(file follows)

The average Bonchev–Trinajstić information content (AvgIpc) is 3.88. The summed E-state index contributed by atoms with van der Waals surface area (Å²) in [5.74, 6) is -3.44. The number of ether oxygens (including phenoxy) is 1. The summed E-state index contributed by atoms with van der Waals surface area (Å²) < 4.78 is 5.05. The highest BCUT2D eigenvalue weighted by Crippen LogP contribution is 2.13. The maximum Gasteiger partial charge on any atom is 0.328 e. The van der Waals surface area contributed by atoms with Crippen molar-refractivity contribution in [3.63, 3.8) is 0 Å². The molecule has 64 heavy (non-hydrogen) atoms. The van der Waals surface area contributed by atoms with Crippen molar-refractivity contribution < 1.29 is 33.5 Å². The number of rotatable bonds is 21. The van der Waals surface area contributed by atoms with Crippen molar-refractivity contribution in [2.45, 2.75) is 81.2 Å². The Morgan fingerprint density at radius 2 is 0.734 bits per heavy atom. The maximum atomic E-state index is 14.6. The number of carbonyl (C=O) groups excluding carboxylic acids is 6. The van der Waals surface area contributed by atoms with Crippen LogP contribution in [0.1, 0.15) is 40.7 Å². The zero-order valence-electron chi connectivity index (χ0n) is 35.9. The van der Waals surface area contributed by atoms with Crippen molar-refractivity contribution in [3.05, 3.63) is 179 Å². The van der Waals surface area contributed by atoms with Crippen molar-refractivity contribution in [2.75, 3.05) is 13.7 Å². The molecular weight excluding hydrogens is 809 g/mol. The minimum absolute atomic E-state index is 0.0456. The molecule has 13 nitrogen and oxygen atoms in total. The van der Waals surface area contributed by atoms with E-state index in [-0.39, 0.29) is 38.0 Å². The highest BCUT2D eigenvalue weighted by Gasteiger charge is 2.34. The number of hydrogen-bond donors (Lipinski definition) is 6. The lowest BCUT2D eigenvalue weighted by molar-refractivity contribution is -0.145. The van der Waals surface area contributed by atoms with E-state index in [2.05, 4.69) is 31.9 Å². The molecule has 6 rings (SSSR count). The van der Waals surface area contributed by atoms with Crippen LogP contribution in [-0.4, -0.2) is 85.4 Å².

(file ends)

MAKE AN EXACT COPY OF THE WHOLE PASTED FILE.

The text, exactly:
The average Bonchev–Trinajstić information content (AvgIpc) is 3.88. The summed E-state index contributed by atoms with van der Waals surface area (Å²) in [5.74, 6) is -3.44. The number of ether oxygens (including phenoxy) is 1. The summed E-state index contributed by atoms with van der Waals surface area (Å²) < 4.78 is 5.05. The highest BCUT2D eigenvalue weighted by Crippen LogP contribution is 2.13. The maximum Gasteiger partial charge on any atom is 0.328 e. The van der Waals surface area contributed by atoms with Crippen molar-refractivity contribution in [3.63, 3.8) is 0 Å². The molecule has 64 heavy (non-hydrogen) atoms. The van der Waals surface area contributed by atoms with Crippen molar-refractivity contribution < 1.29 is 33.5 Å². The number of rotatable bonds is 21. The van der Waals surface area contributed by atoms with Crippen molar-refractivity contribution in [2.45, 2.75) is 81.2 Å². The Morgan fingerprint density at radius 2 is 0.734 bits per heavy atom. The maximum atomic E-state index is 14.6. The number of carbonyl (C=O) groups excluding carboxylic acids is 6. The van der Waals surface area contributed by atoms with Crippen LogP contribution in [0.1, 0.15) is 40.7 Å². The zero-order valence-electron chi connectivity index (χ0n) is 35.9. The van der Waals surface area contributed by atoms with Crippen molar-refractivity contribution in [3.05, 3.63) is 179 Å². The van der Waals surface area contributed by atoms with Crippen molar-refractivity contribution in [2.75, 3.05) is 13.7 Å². The molecular weight excluding hydrogens is 809 g/mol. The minimum absolute atomic E-state index is 0.0456. The molecule has 13 nitrogen and oxygen atoms in total. The van der Waals surface area contributed by atoms with E-state index in [-0.39, 0.29) is 38.0 Å². The highest BCUT2D eigenvalue weighted by Gasteiger charge is 2.34. The number of hydrogen-bond donors (Lipinski definition) is 6. The lowest BCUT2D eigenvalue weighted by molar-refractivity contribution is -0.145. The van der Waals surface area contributed by atoms with E-state index in [2.05, 4.69) is 31.9 Å². The molecule has 6 rings (SSSR count). The van der Waals surface area contributed by atoms with Crippen LogP contribution in [-0.4, -0.2) is 85.4 Å².